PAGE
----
Your guide to DIY & the Delaware Arts Initiative
Music for music’s sake, DIY and whispers of "house shows."
Managing Mosaic Editor
One of the greatest gems of growing up in New York was seeing America’s most loved musicians command a crowd at Terminal 5, Beacon Theatre or Brooklyn Bowl.
But, the best performances aren’t always happening at sold-out concert halls — sometimes, the shows that invigorate your passion for music take place in a stranger’s small basement, amplified by beat-up equipment from a used music store.
Music for music’s sake, do it yourself (DIY) means that a band writes, produces and records their own music — everything from booking to designing merch is the band’s responsibility. DIY is more related to how music is produced than how music sounds.
“The concept of DIY is creating and existing independently of for-profit or enterprisal infrastructure,” Staci Pinkowitz, a sophomore at the university, says. “The spirit of DIY is understanding that each individual person has the power to do whatever the f— they want. It’s not waiting on somebody else to do things. It’s doing them.”
Whispers of “house shows” lay bare a microcosm of unfinished basements covered in kaleidoscopic string lights, bands huddled in a semicircle in dim, clammy basements with your sweaty friends and escapes to verdant backyards for some crisp air.
“DIY spaces are spaces where the participants are fueled not by consumption but by creation and solidarity with each other,” Eli Gordy-Stith, a recent graduate of the university, says. “There are a lot of spaces where you’re not really participating, you’re just being acted upon; DIY spaces are where you can act within.”
Pinkowitz, Gordy-Stith, and Diego Romero, the co-owner of Impetus Records, sat down to talk with me about the Delaware Arts Initiative, a booking collective that’s just three months shy of its first birthday.
“Because it’s a college town, people come, have their college experience and then leave,” Romero says. “It creates this atmosphere that what’s happening here doesn’t matter or maybe it does, but it’s not important in the grand scheme. Being a local, it’s really important to me. It’s more than just a club. This is a life thing.”
In November 2017, Gordy-Stith, Romero and others established DAI in hopes of a more sustainable, accessible and affordable DIY music scene. Pinkowitz joined the following spring.
“You will have ‘leaders’ that raise the whole thing up and it grows and grows and then they graduate and it all kind of falls — it just gets discombobulated until the next ‘leader’ shows up,” Gordy-Stith says.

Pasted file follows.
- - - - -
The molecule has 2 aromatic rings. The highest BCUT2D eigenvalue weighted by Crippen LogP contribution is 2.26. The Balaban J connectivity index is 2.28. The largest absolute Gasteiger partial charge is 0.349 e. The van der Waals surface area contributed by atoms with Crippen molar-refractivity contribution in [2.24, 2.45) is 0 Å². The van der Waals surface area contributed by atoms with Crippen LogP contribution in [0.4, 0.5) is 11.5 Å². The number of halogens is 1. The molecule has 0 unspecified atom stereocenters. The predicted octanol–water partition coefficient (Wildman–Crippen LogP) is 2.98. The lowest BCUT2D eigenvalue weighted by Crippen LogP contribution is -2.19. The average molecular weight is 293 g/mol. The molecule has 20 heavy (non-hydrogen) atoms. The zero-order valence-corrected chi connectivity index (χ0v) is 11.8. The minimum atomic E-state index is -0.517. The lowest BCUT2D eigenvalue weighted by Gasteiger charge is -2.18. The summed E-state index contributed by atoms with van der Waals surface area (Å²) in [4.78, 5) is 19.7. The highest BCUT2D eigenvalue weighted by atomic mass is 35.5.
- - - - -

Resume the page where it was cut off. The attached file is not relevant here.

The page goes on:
Perhaps an offshoot of the DIY music scene, DAI champions benefit gigs, accessibility in a multifaceted sense and all-ages venues. Saturday’s Planned Parenthood of Delaware benefit gig featuring Caesar Rodney, one half of rapper duo IllustTonez, Merger and Moonflower at the George Wilson Center was a case in point.
“As the number one party school, this institution kind of really celebrates Greek life, the drinking culture and a very typical four-year bachelor degree type of student, but alternative options exist,” Pinkowitz says. “It’s just about making them accessible. With a scene that is, at its core, against the grain of everything bureaucratic, we can just make that happen whenever we want… which is right now, I guess.”
Before DAI, it cost Romero $300 to book the George Wilson Center. Now with DAI, it costs Romero $150 to book the George Wilson Center. DAI provides a framework to pool together and leverage small monetary contributions from people in the DIY music scene.
Historically, DIY has brought the voices of people of color, femme folk and queer folk into a spotlight — even if it’s just a small spotlight in someone’s living room.
“DIY spaces have arisen from queer communities, from communities of color, they’re people who haven’t necessarily felt accepted or celebrated or appreciated or like they could express themselves within what is considered the normal parameters of society,” Pinkowitz says. “It’s for the freaky kids. We make it clear we are against any kind of ‘phobes’; the end of what you call someone who is homophobic, Islamophobic — all those s—-y things that nobody should be or, if they are, they’re an a——.”
The first benefit gig DAI held was for the Creative Vision Factory (CVF), a peer-run program funded by the State of Delaware’s Division of Substance Abuse and Mental Health.
“We try to stick to local organizations,” Romero says. “A hundred bucks for the CVF is going to move. It’s going to make things move.”
DIY and DAI stand in stark contrast to the university which every single day seems to emphasize training and conforming over education and individualism.
“At UD, there’s a lot of talk about acceptance and diversity, but no avenues for radical expression,” Gordy-Stith says. “UD wants it to seem like this [radical expression] can happen, but only so much that it is not dangerous for them — only so much that it doesn’t wreck their image. At the end of the day, UD answers to its f—ing alumni. DIY is about realness. You don’t have to answer to anyone. There’s no PR. It’s not focused on looking shiny and clean.”
Despite a resistance to public relations, DAI lets you tune into the DIY music scene via a newsletter. If you would like to be added to the newsletter, email email@example.com.
“The best thing you can do is show people there’s a door,” Romero says. “It’s up to them if they want to go inside. We want freaks. We want people who don’t feel welcome. Those are who are going to make the most change. That’s what we’re interested in.”